150V.
• Mostly discontinuous mode of operation (KDP ≥ 1 ) refers to
a design operating in discontinuous mode under most
situations, but do have the possibility of operating in
continuous mode occasionally.
• Continuous mode operation (KDP < 1 ) provides higher
output power. In this mode a Schottky output diode should
be used to prevent long diode reverse recovery times that
could exceed leading edge blanking period (tLEB).
Step 10.
Check for fully discontinuous operation.
• KDP ≥ (1- DMAX)/(0.67 - DMAX): Fully discontinuous.
Go to Step 17A.
• KDP < (1- DMAX)/(0.67 - DMAX):
Go to Step 11.
• 0.67 is the reciprocal of the percentage of duty cycle relaxation
caused by various parameters such as the tolerance in
TinySwitch current limit and frequency.
Step 11A, B.
Determine if fully discontinuous is necessary.
• If yes, set KDP = (1- DMAX)/(0.67 - DMAX).
Recalculate VOR as
VOR =
K DP × VMIN × DMAX
1 − DMAX
- If VOR < 150 V, go to Step 17A.
- If VOR > 150 V, go back to Step 7 and select higher
current TinySwitch.
• If not, go to Step 12.
Step 12.
Check for mostly discontinuous.
• KDP ≥ 1. Operation is mostly discontinuous. Go to Step 17A.
• KDP < 1. Go to Step 13.
Step 13A, B.
Determine if continuous is acceptable for the application.
• If yes, go to Step 14.
• If not, set KDP = 1. Recalculate VOR as:
VOR =
K DP × VMIN × DMAX
1 − DMAX
- If VOR < 150 V, go to Step 17A.
- If VOR > 150 V, go back to Step 7 and select higher
current TinySwitch.
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Step 14.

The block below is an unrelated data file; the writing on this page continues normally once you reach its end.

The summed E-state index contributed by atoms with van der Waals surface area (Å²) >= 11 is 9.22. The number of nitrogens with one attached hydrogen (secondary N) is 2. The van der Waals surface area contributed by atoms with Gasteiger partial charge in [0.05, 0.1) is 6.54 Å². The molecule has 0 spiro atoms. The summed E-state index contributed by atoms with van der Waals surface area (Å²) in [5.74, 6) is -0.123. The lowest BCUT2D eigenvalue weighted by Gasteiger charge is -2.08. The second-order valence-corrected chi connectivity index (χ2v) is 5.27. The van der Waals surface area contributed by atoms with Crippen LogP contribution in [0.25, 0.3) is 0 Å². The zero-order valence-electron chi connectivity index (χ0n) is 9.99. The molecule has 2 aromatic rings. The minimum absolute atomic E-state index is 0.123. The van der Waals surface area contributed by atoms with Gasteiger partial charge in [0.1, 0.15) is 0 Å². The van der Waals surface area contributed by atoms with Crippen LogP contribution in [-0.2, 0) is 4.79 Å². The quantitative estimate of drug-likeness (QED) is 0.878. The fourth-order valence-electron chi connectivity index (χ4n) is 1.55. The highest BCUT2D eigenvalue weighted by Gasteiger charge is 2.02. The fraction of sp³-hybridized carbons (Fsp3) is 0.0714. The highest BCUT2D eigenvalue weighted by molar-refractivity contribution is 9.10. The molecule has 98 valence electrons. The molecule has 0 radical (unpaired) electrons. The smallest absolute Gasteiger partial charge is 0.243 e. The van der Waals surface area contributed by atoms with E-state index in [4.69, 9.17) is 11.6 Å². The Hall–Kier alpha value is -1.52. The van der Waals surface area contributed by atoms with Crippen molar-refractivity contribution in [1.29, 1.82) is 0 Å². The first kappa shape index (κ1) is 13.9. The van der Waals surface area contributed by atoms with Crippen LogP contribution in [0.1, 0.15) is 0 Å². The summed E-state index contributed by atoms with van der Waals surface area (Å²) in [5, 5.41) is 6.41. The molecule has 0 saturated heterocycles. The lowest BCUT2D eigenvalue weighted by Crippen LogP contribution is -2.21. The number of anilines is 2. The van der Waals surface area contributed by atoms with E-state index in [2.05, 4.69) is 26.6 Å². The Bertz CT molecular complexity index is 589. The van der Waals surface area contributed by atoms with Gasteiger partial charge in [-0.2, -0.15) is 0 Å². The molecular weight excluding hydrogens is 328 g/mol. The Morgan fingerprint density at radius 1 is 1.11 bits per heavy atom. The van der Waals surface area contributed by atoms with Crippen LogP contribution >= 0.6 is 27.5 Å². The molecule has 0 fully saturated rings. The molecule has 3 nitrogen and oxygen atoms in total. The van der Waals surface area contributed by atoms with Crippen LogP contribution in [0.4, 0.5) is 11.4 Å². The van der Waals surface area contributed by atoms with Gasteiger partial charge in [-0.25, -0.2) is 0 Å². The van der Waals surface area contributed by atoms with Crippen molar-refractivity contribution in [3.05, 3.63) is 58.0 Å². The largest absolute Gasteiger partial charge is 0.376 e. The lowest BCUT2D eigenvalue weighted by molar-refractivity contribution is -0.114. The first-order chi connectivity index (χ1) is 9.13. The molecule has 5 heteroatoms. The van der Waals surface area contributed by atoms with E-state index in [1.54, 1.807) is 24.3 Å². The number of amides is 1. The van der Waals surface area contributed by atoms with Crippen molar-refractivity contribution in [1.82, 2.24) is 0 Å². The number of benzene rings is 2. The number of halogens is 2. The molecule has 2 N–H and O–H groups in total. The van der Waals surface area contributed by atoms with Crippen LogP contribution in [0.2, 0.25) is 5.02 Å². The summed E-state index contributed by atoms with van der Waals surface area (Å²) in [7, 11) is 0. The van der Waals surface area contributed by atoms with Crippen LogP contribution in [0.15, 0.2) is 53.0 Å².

Recalculate DMAX for continuous mode of operation from
VMIN and VOR.
• Start continuous mode design.
• Recalculate DMAX as:
DMAX =
VOR
VOR + VMIN
Step 15.
Calculate KRP from VMIN, PO, η, IP, and DMAX.
• KRP is the ratio between the primary ripple current IR and
primary peak current IP. And IP is 90% of minimum ILIMIT.
• From AN-16,
and
IP =
I AVG
K RP
(1 −
) × DMAX
2
I AVG =
PO
η × VMIN
• By combining the above equations, KRP can be expressed as:
K RP =
2 × ( IP × DMAX × η × VMIN − PO )
IP × DMAX × η × VMIN
Step 16A, B, C.
Check KRP against 0.6.
• KRP ≥ 0.6, go to Step 17B.
• KRP < 0.6, set KRP = 0.6.
-
Recalculate DMAX using Step 15 equation.
Recalculate VOR using Step 14 equation.
If VOR < 150 V, go to Step 17B.
If VOR > 150 V, go back to Step 7and select higher
current TinySwitch.
Step 17A, B.
Calculate primary inductance LP.
• Discontinuous mode:
LP =
Z × (1 − η) + η
10 6 × PO
×
1
1
2
η
×
× I P × fS
2 0.9
• Continuous mode:
10 6 × PO
LP =
1
K
K RP × (1 − RP ) ×
× I P 2 × fS
2
0.9
Z × (1 − η) + η
×
η
• IP is 90% of minimum ILIMIT from TinySwitch data sheet as